The idea of safety is really being addressed here. There are two levels of security gate, including an electronic one. All staff are DBS (CRB) checked and those who work with the children are all qualified in childcare in some way or another. The Hen House will also have a rule of washing and sanitizing hands on entry, something you don’t always see at these places.

It’s clear on talking with her that Henri is enthusiastic about the new place and it’s lovely to see someone so fired up about something that will benefit the local community. As she explained to me, when she encountered resistance from the council when applying to change the usage of the building, the local retail community rallied round her. They know that having a facility that encourages people into the town will be good for their businesses too! Add to that the plan to provide a bookable creche facility, leaving parents free to shop in peace for up to TWO hours? Well. How could the council ever refuse?!

Henri very kindly showed me round the building when we met. It’s bigger than it looks from the outside, and although it is still currently full of builders and building equipment, she was able to paint me a really clear picture of what is going to go where. There will be a toddler area for running around and a baby zone as well as the soft play equipment. There is also a separate room to be used for classes such as Toddler Cookery, Little French and the ubiquitous Molly Moo Cow. Henri sees the room as a real resource, as it will also be bookable, along with it’s disco floor for children’s parties.

The bit I liked the sound of best is the cafe. The food provided will all be locally sourced where possible, made fresh on site and be healthy and as tasty as possible. As Henri was at pains to tell me, none of it will be fried! Not only is this music to my ears from a gastronomic point of view, it also means you wont leave stinking of old chip fat. The plan is to provide something for everyone from Paninis to baby purees. And decent coffee! The craziest thing (or the best thing you might argue!), she that is currently in the process of being granted a liquor licence! She plans to sell wine, beer & fizz (no hard stuff), because as she said to me “sometimes you just need a little something” Quite!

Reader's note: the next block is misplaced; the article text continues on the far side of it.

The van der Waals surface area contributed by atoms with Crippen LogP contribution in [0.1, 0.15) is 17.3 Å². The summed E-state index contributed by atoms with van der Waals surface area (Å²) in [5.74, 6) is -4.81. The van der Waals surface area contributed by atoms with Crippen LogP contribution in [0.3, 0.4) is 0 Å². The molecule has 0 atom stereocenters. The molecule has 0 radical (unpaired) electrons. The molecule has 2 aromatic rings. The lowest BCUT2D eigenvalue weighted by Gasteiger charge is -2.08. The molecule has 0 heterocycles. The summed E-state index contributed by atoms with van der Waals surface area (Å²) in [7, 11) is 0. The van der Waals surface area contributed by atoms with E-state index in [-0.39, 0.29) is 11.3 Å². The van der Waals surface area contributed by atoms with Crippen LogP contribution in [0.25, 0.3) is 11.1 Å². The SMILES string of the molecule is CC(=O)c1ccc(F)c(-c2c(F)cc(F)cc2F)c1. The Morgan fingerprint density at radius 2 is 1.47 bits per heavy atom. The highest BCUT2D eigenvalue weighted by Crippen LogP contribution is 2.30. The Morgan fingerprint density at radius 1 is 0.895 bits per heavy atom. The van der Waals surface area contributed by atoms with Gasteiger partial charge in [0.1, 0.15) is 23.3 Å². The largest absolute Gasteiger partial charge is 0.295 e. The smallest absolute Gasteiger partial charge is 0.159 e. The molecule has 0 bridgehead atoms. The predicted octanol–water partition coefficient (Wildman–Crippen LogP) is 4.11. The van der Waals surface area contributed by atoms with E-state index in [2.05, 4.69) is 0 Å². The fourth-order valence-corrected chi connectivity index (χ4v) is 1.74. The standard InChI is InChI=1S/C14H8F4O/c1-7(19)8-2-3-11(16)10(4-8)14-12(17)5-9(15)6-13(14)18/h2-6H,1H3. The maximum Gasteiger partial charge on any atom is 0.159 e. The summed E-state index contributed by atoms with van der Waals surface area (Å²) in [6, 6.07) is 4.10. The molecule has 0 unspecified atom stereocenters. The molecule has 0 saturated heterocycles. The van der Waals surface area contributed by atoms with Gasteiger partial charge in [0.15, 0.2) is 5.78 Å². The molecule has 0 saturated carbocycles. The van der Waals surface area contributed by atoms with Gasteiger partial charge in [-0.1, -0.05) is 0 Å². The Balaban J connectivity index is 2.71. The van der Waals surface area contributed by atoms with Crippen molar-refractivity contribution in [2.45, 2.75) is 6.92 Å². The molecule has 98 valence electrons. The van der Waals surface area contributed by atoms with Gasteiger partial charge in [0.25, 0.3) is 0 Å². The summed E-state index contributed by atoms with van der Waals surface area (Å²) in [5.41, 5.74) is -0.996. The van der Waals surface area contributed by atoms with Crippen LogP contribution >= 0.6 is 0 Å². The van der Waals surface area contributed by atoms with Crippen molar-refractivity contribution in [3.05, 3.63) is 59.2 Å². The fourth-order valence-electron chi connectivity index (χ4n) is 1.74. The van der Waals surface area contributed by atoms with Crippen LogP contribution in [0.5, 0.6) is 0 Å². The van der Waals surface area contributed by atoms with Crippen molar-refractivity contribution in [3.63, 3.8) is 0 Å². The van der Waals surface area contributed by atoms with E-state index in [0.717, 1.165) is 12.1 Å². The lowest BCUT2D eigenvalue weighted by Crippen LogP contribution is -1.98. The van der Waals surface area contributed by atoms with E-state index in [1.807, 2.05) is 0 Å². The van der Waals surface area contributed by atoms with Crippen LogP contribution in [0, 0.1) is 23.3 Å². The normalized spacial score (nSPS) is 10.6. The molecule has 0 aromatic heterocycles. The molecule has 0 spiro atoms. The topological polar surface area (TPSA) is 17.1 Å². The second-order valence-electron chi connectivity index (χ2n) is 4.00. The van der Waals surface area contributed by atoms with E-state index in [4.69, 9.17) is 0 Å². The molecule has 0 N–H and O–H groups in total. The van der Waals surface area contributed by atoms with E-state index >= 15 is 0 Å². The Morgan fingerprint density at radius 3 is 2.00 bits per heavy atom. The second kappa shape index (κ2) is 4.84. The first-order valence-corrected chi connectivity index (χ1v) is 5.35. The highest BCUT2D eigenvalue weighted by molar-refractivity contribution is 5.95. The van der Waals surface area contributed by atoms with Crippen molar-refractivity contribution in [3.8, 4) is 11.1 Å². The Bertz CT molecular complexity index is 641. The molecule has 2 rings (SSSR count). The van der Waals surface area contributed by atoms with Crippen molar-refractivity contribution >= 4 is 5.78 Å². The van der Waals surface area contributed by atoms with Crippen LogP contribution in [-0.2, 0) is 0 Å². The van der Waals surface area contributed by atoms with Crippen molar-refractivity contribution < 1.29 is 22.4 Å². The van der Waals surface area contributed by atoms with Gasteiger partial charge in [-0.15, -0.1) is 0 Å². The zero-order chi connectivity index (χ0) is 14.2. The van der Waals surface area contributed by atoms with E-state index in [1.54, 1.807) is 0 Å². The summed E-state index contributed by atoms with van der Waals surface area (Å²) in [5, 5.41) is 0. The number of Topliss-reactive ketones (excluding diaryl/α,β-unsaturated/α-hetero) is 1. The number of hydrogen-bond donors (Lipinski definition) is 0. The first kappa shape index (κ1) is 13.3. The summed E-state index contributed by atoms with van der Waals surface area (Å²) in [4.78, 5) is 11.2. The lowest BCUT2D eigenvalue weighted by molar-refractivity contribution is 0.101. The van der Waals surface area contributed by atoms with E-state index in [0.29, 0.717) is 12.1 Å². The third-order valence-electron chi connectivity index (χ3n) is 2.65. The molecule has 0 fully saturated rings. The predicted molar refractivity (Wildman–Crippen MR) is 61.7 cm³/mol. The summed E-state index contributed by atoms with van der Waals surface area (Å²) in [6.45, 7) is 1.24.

So, yes I was as impressed with Henri as I was with the idea of the The Hen House. It was wonderful to meet someone with such drive to make something work. She was also incredibly open to discussion and suggestion, leaving me feeling confident about the ability of the Hen House to become a real community facility, one we can all enjoy and use to it’s full potential. She has asked that anyone with ideas or suggestions email her Although please don’t ask about the parking. Yes you will have to pay to use the “Waitrose” carpark and no she wont be refunding parking.

Something else she was at pains to explain is that there isn’t a set opening day yet. They are currently waiting for variable things to happen (such as a the floor to dry and the equipment to arrive). But it’s likely to be May time and announcements will be made on Facebook or you can sign up for notifications on their website.

This isnt a review, it can’t be. I haven’t let my son loose on the equipment and been able to sit back and enjoy or had to run after him. Haven’t seen whether he likes it or finds it claustrophobic (like he does at the Herons). Haven’t left him with the creche and been able to enjoy a quiet lunch with my husband (Ben’s first reaction when he saw the webpage). Haven’t tasted the food and decided whether this is value for my hard earnt buck. I can’t tell you if it’s ever so ever so good yet.

But I can’t wait to find out.